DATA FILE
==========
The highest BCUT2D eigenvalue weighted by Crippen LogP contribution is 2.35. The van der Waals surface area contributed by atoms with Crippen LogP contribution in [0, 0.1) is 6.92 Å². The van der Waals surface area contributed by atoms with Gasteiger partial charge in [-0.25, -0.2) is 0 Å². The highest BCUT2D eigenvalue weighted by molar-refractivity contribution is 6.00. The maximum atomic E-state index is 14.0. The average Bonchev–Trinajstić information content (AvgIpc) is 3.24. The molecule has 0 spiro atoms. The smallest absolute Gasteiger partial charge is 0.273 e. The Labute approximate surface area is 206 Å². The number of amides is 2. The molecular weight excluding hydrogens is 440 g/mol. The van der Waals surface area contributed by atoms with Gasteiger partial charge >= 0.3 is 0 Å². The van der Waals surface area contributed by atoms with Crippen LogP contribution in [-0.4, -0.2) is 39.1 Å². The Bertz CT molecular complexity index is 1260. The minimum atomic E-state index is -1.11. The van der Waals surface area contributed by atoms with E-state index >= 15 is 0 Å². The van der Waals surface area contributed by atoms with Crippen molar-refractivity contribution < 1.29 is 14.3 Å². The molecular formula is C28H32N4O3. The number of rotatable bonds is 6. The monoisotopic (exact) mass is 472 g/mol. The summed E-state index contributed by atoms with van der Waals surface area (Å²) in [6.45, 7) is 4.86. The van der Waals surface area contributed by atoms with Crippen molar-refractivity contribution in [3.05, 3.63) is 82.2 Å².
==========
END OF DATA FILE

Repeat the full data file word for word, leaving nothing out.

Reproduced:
The highest BCUT2D eigenvalue weighted by Crippen LogP contribution is 2.35. The van der Waals surface area contributed by atoms with Crippen LogP contribution in [0, 0.1) is 6.92 Å². The van der Waals surface area contributed by atoms with Gasteiger partial charge in [-0.25, -0.2) is 0 Å². The highest BCUT2D eigenvalue weighted by molar-refractivity contribution is 6.00. The maximum atomic E-state index is 14.0. The average Bonchev–Trinajstić information content (AvgIpc) is 3.24. The molecule has 0 spiro atoms. The smallest absolute Gasteiger partial charge is 0.273 e. The Labute approximate surface area is 206 Å². The number of amides is 2. The molecular weight excluding hydrogens is 440 g/mol. The van der Waals surface area contributed by atoms with Gasteiger partial charge >= 0.3 is 0 Å². The van der Waals surface area contributed by atoms with Crippen LogP contribution in [-0.4, -0.2) is 39.1 Å². The Bertz CT molecular complexity index is 1260. The minimum atomic E-state index is -1.11. The van der Waals surface area contributed by atoms with E-state index >= 15 is 0 Å². The van der Waals surface area contributed by atoms with Crippen molar-refractivity contribution < 1.29 is 14.3 Å². The molecular formula is C28H32N4O3. The number of rotatable bonds is 6. The monoisotopic (exact) mass is 472 g/mol. The summed E-state index contributed by atoms with van der Waals surface area (Å²) in [6.45, 7) is 4.86. The van der Waals surface area contributed by atoms with Crippen molar-refractivity contribution in [3.05, 3.63) is 82.2 Å².